Scientists determine sub-glacial volcano Bárðarbung is showing increased geothermal activity
The source of an unusual spike in geothermal activity beneath the northwestern corner of Vatnajökull glacier is still a mystery. For several weeks Jökulsá á Fjöllum, which carries meltwater from the northwestern edge of the glacier, has been showing signs of increased geothermal activity beneath the glacier, a spike in electrical conductivity, a reddish color and a strong smell of sulfur. Bárðarbunga, one of Iceland's most powerful volcanoes, is located beneath the NW part of Vatnajökull.
We at Iceland Magazine have been following this story with interest as changes in geothermal activity in volcanic systems are a sure sign of changes and increasing activity.
Scientists haven't been able to reach the area
Last week scientists believed that changes in activity at Kverkfjöll mountains, a geothermal hotspot were the source of a spike in electrical conductivity in Jökulsá á Fjöllum. The latest statement from the Icelandic Meteorological Office reaches a very different conclusion: The monster volcano Bárðarbunga is most likely to blame.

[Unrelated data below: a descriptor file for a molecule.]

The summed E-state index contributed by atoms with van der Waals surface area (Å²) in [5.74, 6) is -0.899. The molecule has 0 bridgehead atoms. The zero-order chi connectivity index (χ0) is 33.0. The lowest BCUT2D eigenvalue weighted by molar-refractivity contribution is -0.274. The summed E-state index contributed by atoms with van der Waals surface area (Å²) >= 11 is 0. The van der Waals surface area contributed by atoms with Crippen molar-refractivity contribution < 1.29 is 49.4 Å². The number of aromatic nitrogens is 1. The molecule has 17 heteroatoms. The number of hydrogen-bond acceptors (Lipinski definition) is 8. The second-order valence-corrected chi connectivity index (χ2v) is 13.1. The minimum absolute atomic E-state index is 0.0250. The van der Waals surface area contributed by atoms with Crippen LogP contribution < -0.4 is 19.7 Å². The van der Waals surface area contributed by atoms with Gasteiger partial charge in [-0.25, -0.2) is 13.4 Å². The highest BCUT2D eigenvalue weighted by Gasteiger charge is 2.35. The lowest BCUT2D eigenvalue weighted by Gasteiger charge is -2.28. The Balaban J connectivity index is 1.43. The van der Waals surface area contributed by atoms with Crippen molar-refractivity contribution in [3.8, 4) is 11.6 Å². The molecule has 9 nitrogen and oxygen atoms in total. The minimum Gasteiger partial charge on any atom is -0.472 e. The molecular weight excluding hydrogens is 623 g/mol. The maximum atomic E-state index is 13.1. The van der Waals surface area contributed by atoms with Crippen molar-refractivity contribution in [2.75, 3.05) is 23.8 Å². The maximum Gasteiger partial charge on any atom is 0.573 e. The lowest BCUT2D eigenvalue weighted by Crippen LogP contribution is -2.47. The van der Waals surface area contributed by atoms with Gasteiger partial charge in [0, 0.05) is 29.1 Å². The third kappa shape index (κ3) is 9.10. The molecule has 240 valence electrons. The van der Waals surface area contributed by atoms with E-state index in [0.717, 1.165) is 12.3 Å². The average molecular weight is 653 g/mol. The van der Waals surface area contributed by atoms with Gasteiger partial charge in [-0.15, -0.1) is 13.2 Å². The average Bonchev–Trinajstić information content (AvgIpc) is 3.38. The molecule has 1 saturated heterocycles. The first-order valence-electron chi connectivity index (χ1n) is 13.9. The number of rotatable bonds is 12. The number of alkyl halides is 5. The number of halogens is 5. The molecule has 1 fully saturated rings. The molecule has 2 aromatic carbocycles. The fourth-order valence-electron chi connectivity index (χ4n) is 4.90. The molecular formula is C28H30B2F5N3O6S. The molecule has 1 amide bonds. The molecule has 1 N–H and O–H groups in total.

Bad weather in the Central Highlands has stopped scientists from mounting an expedition to the northwestern part of Vatnajökull to inspect conditions. In the meantime scientists have been studying seismic readings and satellite images to search for changes in behavior of the two main suspects: The geothermal area in Kverkfjöll or the Bárðarbunga volcanic system.
Aerial photos point to Bárðarbunga
Scientists were able to fly over the area for the first time over the weekend. A study of these aerial photographs shows no signs of changing activity at Kverkfjöll. Attention has therefore re-focused on Bárðarbunga which is located to the west of Kverkfjöll.
The photographs show unusual levels of meltwater coming from Dyngjujökull outlet glacier which covers Bárðarbunga.
Kverkfjöll vs Bárðarbunga
It matters quite a bit whether the source of the geothermal activity is beneath Kverkfjöll or Bárðarbunga. Kverkfjöll mountains are an old volcanic system known for significant and powerful geothermal activity. The last major eruption in Kverkfjöll is believed to have taken place 1300 years ago. Scientists believe some minor eruptions could have taken place in the remote mountains in the past few hundred years, but the likelihood of an eruption in Kverkfjöll is believed to be minimal.
Bárðarbunga, on the other hand, is one of the most active and powerful volcanoes in Iceland. The volcano has been showing growing signs of activity since the end of the Holuhraun eruption, its last eruption in 2014-15. This eruption produced Holuhraun lava field in the central highlands, the largest lava field produced in Iceland since the 18th century.
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